Monday, March 24, 2014

Mike Vick, The Newest And Most Appropriate Jet

Nice and current, tabloids
Over the weekend, the NY Jets made a clearly correct football decision to swap out a hurt, inconsistent and turnover-prone young QB for a hurt, incon- sistent and turnover-prone older QB. But when you add in the names of Mark Sanchez and Mike Vick, it makes more sense.

(Oh, and tabloid headline writers... nice to see you really digging deep on this one. Could you try any less?)

Why is this actually a good move for NY? Well, because whatever Vick's failings as a QB -- and they are legion -- he's an outstanding teammate. Last year, he had a WR have a racist breakdown, worked with a new coach and offense, lost his job after performing fairly well due to injury, and never got back on the field... and didn't say a negative word to anyone. This comes at the end of a tumultuous 5-year run in which he more or less completely turned his life around after a prison stint, paid off all his debts, did extensive community service and never, not once, snapped at the protestors who refused to accept the possibility of rehabilitation and redemption.

If only, well, he were better at playing football.

As a back-up, Vick is one of the best in the league. He's been a star, still has game-changing wheels, stretches the defense with the arm strength, and has won big games, even in the playoffs. (Look it up: night game in Green Bay, tore Brett Favre up.) For a game or two, a quarter or two, flash plays where he bails out a half dozen teammates and confounds the defense with a first down, he looks like not just a good QB, but the best.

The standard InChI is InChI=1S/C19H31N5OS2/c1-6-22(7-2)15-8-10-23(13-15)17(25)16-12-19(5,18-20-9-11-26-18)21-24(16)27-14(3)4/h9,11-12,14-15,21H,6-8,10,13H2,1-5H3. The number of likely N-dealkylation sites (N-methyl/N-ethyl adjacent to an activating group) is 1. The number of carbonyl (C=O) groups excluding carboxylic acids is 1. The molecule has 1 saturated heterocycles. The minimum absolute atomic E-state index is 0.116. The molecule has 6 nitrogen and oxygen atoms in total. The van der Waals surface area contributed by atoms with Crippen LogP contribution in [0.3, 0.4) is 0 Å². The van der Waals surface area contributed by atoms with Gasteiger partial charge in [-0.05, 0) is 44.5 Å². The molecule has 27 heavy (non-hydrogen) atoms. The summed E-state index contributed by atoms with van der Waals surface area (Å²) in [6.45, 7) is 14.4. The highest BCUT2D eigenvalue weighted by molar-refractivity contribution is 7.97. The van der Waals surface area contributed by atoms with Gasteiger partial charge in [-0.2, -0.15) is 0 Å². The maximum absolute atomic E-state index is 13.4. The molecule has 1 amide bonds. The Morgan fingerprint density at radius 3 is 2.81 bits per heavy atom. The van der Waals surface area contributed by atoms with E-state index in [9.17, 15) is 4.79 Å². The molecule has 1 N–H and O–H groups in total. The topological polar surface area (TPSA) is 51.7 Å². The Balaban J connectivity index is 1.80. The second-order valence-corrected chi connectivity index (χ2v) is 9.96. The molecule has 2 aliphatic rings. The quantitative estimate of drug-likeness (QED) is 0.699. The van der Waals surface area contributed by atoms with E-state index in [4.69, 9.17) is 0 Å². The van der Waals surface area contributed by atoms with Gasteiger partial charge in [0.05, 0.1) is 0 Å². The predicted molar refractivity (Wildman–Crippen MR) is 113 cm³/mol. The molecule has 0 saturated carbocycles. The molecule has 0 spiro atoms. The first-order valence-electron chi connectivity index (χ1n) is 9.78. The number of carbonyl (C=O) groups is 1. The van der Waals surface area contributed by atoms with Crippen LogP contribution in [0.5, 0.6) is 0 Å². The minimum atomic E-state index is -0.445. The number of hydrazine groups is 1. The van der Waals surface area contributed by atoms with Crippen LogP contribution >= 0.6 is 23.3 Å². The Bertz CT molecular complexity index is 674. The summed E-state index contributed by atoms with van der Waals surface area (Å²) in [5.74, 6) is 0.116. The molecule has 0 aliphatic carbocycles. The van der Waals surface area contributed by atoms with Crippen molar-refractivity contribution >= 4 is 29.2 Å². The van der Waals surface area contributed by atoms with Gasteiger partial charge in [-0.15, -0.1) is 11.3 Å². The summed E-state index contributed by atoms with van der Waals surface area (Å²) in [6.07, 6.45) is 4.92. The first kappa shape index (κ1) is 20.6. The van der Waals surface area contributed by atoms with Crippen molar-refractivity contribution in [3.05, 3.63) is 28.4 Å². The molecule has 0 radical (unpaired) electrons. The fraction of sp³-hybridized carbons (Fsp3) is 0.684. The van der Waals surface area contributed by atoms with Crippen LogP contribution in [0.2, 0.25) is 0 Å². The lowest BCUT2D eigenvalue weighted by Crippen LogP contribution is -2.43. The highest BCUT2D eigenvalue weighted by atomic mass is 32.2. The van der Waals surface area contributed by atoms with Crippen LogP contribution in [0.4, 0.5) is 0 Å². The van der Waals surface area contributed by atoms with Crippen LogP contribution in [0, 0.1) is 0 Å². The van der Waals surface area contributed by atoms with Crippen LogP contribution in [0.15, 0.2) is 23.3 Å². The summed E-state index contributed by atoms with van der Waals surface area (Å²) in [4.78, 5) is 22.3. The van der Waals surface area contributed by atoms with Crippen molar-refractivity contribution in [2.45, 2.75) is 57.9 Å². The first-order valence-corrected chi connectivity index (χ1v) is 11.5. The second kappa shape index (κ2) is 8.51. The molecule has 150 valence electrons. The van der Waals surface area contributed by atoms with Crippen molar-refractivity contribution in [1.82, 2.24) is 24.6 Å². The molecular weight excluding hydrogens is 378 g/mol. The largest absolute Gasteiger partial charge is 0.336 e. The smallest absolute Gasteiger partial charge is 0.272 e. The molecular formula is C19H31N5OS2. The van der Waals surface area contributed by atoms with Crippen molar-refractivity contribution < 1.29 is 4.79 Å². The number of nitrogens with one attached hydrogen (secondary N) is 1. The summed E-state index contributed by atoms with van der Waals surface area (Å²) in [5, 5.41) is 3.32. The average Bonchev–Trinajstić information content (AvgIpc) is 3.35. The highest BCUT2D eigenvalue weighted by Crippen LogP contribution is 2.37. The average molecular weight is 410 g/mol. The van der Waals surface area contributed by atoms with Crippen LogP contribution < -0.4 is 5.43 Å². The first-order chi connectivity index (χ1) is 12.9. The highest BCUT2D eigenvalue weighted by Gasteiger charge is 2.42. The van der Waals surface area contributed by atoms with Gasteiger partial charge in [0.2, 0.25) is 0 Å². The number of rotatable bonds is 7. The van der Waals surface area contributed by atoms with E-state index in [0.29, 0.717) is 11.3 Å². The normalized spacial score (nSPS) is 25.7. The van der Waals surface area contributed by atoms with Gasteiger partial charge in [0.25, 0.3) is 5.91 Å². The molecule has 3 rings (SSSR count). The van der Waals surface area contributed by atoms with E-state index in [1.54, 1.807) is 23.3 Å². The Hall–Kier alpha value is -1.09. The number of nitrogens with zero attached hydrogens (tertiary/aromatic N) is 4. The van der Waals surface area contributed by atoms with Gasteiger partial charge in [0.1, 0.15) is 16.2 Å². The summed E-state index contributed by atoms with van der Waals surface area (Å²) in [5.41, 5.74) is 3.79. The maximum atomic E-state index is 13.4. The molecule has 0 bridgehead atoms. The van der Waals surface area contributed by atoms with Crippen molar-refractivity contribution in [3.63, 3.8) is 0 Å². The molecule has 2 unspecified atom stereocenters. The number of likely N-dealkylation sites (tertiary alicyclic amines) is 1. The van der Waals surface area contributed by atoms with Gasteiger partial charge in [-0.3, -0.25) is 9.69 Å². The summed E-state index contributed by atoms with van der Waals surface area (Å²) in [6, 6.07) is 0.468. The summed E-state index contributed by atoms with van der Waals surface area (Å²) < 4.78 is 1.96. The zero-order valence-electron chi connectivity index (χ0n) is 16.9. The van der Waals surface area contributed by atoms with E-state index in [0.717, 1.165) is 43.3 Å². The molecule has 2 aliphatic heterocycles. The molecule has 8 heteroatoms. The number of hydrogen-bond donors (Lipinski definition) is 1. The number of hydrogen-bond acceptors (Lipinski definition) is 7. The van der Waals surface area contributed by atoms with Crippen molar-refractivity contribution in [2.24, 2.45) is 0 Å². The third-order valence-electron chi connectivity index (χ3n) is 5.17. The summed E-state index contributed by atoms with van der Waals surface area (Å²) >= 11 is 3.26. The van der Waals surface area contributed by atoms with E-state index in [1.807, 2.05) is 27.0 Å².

The fact that this is a mirage, and that inaccuracy and turnovers are sure to follow, especially when the field tightens up and defenses are more able to bring middle pressure, really isn't Vick's fault. Neither is the unacceptable injury history, the possibility that the concussions are borderline career-threatening, or that he isn't quite as quick as he thinks he is any more. He's doing the best he can; he's just too small, and didn't run into the right coaching situation until very late in life. (Seriously, if the man were an inch or two taller, able to execute a hook slide rather than engage the defender, and a decade younger, it wouldn't have mattered what Nick Foles did during his injury time. He'd had gotten the job back, and Chip Kelly would have coached him for years.)

A very good back up is, of course, the best QB the Jets have seen in forever, which makes him the most likely choice to start 2014 for NY. He doesn't really have the WRs (outside of Eric Decker, who is still going to be lucky to post half of his 2013 numbers in the downgrade from Peyton Manning), but the Jets are still going to have him handing off as much as humanly possible, and the defense isn't bad. In a weak division, in a year where he magically stays healthy and only commits about half of the number of turnovers that he did in Eagle Green, I could see him winning 8 to 10 games and threatening for a wild card, or maybe even the division. I could even see him being a useful mentor type to Geno Smith; Nick Foles said he was, and at least in Smith, Vick's a guy with similar skills.)

But there are two things that Vick can't do, especially at this stage of his career. First, he can't avoid turning the ball over, and second, he can't stay healthy. And neither of these things is going to change.

So he's not winning a Super Bowl, or giving you more than a good streak and some great highlights amidst the bad ones.

For a back-up, that's completely acceptable.

For a starter, that's the Jets.

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